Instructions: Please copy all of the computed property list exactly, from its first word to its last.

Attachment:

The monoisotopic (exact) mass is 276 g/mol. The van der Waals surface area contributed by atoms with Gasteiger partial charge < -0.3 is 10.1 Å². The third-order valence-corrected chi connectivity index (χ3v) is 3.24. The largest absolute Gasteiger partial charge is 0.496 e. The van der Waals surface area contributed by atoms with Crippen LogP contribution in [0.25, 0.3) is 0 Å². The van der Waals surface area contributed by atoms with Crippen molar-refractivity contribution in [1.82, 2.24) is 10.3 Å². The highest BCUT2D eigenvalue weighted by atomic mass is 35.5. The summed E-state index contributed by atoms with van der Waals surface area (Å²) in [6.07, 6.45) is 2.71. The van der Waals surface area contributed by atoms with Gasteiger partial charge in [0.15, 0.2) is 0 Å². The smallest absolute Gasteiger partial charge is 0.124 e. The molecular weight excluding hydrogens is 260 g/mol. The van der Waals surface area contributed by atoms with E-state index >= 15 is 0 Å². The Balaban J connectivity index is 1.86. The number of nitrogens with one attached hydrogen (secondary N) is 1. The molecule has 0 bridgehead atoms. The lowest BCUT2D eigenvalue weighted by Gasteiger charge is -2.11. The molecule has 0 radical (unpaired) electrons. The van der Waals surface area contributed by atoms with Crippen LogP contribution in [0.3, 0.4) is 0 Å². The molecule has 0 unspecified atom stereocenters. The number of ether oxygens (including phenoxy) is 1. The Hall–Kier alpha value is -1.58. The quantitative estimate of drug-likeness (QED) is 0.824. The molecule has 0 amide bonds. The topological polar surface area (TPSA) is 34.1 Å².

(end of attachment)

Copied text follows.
The monoisotopic (exact) mass is 276 g/mol. The van der Waals surface area contributed by atoms with Gasteiger partial charge < -0.3 is 10.1 Å². The third-order valence-corrected chi connectivity index (χ3v) is 3.24. The largest absolute Gasteiger partial charge is 0.496 e. The van der Waals surface area contributed by atoms with Crippen LogP contribution in [0.25, 0.3) is 0 Å². The van der Waals surface area contributed by atoms with Crippen molar-refractivity contribution in [1.82, 2.24) is 10.3 Å². The highest BCUT2D eigenvalue weighted by atomic mass is 35.5. The summed E-state index contributed by atoms with van der Waals surface area (Å²) in [6.07, 6.45) is 2.71. The van der Waals surface area contributed by atoms with Gasteiger partial charge in [0.15, 0.2) is 0 Å². The smallest absolute Gasteiger partial charge is 0.124 e. The molecular weight excluding hydrogens is 260 g/mol. The van der Waals surface area contributed by atoms with E-state index >= 15 is 0 Å². The Balaban J connectivity index is 1.86. The number of nitrogens with one attached hydrogen (secondary N) is 1. The molecule has 0 bridgehead atoms. The lowest BCUT2D eigenvalue weighted by Gasteiger charge is -2.11. The molecule has 0 radical (unpaired) electrons. The van der Waals surface area contributed by atoms with Crippen LogP contribution in [0.3, 0.4) is 0 Å². The molecule has 0 unspecified atom stereocenters. The number of ether oxygens (including phenoxy) is 1. The Hall–Kier alpha value is -1.58. The quantitative estimate of drug-likeness (QED) is 0.824. The molecule has 0 amide bonds. The topological polar surface area (TPSA) is 34.1 Å².